Morgan Stanley IM: A Low Carbon Tilt to Global Multi-Asset Investing

Morgan Stanley IM: A Low Carbon Tilt to Global Multi-Asset Investing

The recently-launched Global Balanced Sustainable Fund was the main topic during an internal call with Christian Goldsmith, lead portfolio specialist of the Global Balanced Risk Control (GBaR) team. Here we share some excerpts from that discussion.

08.02.2021 | 12:14 Uhr

Here you can find the complete article

The GBaR team is best known for risk-controlled multi-asset portfolios. What compelled you to launch a new sustainable fund?

It’s true that we’ve built a strong reputation for managing risk. We’ve been running volatility-targeted portfolios since 2009, and all of our portfolios benefit from GBaR’s trademark risk-controlled approach. Sustainable investing, though, is not new to us. We launched our first ESG1 funds in 2016.

Our team’s experience with ESG has convinced us of the increasing materiality of sustainability factors in investment decisions. It’s this conviction, combined with growing demand from clients for innovative approaches to sustainable investing, which inspired us to launch the Global Balanced Sustainable Fund.

Investors are seeking higher-conviction approaches—managers who genuinely strive to contribute solutions to the world’s environmental and social challenges, whilst also providing attractive risk-adjusted returns. Like our existing funds, the Global Balanced Sustainable Fund integrates ESG factors into the investment process and incorporates restriction screening. But it goes further in both of these areas than we have previously gone, plus it has the additional element of impact investing. On top of all of this is our commitment to align our direct equity exposure with the Paris Agreement’s objective of limiting global warming to 1.5° Celsius.

Having spent over a decade researching risks to the global economy and global markets, ESG factors such as climate change clearly fall into our definition of potential “risk events.” We therefore view the fund as a natural extension of our philosophy around risk control.

Tell us more about what makes this fund distinctive. Why should I include it in my portfolio?

Simply put, what makes this portfolio unique is its four-part approach to sustainability. It employs a combination of restriction screening, ESG integration, impact investing and engagement—all in the context of a global portfolio that balances risk and reward across asset classes. A key attribute is that our core equity allocation is aligned with the Paris Agreement’s objective of limiting the increase in global warming to 1.5° Celsius (Display 1). Not many other multi-asset funds can say that.


Source: Morgan Stanley Investment Management.

Download the PDF to read other excerpts from our discussion and learn more about the Global Balanced Sustainable Fund.

1 ESG refers to Environmental, Social and Governance factors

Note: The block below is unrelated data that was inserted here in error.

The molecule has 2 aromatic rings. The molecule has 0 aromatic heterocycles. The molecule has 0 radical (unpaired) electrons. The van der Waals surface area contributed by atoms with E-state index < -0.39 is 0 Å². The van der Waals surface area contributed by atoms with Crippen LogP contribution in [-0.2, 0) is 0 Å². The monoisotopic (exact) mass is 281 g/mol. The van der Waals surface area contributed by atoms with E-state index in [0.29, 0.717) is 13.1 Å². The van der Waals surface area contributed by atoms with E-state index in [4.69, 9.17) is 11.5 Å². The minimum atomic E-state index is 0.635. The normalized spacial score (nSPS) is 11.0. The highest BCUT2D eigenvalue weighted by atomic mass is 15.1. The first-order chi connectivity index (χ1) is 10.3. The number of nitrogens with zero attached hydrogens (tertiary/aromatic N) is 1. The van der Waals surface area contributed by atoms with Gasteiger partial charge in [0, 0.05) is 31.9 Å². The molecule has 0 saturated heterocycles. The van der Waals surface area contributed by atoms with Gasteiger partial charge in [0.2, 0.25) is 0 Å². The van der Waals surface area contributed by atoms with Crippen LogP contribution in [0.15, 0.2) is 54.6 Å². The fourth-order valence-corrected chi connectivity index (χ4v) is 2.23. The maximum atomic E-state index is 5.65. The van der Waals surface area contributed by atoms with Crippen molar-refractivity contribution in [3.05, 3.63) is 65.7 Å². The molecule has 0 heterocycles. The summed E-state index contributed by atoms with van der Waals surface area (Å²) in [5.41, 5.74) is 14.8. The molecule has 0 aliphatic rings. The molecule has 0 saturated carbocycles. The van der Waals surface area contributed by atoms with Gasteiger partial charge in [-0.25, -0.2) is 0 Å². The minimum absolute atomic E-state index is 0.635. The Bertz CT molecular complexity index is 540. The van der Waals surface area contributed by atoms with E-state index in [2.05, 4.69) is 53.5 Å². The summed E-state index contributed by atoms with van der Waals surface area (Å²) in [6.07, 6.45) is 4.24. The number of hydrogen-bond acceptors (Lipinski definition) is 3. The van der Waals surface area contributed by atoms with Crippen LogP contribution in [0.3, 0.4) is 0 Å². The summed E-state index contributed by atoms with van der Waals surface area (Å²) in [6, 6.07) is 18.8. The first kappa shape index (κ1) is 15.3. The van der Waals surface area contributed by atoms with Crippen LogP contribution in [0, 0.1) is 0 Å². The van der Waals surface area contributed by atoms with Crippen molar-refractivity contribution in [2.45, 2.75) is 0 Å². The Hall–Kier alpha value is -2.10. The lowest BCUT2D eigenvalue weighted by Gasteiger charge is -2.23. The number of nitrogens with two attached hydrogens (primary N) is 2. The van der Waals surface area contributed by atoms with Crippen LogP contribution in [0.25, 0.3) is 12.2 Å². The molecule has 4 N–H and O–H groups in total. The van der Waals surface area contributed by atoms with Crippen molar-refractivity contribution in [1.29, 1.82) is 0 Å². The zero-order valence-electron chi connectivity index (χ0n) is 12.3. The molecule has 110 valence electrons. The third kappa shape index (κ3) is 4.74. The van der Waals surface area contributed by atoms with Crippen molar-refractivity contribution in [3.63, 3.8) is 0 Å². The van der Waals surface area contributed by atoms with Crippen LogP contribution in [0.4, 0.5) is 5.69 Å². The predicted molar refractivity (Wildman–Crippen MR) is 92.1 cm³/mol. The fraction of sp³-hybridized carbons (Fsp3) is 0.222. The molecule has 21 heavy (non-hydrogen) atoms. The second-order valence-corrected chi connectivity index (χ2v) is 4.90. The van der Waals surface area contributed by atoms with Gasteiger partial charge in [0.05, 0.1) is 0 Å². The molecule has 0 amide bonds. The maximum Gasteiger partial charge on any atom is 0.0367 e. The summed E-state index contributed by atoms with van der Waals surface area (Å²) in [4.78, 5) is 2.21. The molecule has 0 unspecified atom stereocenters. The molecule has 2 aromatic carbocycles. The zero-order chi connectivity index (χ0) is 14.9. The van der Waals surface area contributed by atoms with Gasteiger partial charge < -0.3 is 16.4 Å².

There is no assurance that the strategy will achieve its investment objective. Portfolios are subject to market risk, which is the possibility that the market values of securities owned by the portfolio will decline and that the value of portfolio shares may therefore be less than what you paid for them. Accordingly, you can lose money investing in this portfolio. Please be aware that this strategy may be subject to certain additional risks. There is the risk that the Adviser’s asset allocation methodology and assumptions regarding the Underlying Portfolios may be incorrect in light of actual market conditions and the portfolio may not achieve its investment objective. Share prices also tend to be volatile and there is a significant possibility of loss. The portfolio’s investments in commodity-linked notes involve substantial risks, including risk of loss of a significant portion of their principal value. In addition to commodity risk, they may be subject to additional special risks, such as risk of loss of interest and principal, lack of secondary market and risk of greater volatility, that do not affect traditional equity and debt securities. Currency fluctuations could erase investment gains or add to investment losses. Fixed-income securities are subject to the ability of an issuer to make timely principal and interest payments (credit risk), changes in interest rates (interest-rate risk), the creditworthiness of the issuer and general market liquidity (market risk). In a rising interest-rate environment, bond prices may fall and may result in periods of volatility and increased portfolio redemptions. In a declining interest-rate environment, the portfolio may generate less income. Longer-term securities may be more sensitive to interest rate changes. In general, equities securities’ values also fluctuate in response to activities specific to a company. Investments in foreign markets entail special risks, such as currency, political, economic and market risks. Stocks of small-capitalisation companies carry special risks, such as limited product lines, markets and financial resources, and greater market volatility than securities of larger, more established companies. The risks of investing in emerging market countries are greater than risks associated with investments in foreign developed markets. Exchange traded funds (ETFs) shares have many of the same risks as direct investments in common stocks or bonds and their market value will fluctuate as the value of the underlying index does. By investing in exchange traded funds ETFs and other Investment Funds, the portfolio absorbs both its own expenses and those of the ETFs and Investment Funds it invests in. Supply and demand for ETFs and Investment Funds may not be correlated to that of the underlying securities. Derivative instruments can be illiquid, may disproportionately increase losses and may have a potentially large negative impact on the portfolio’s performance. The use of leverage may increase volatility in the Portfolio. Diversification does not protect you against a loss in a particular market; however, it allows you to spread that risk across various asset classes.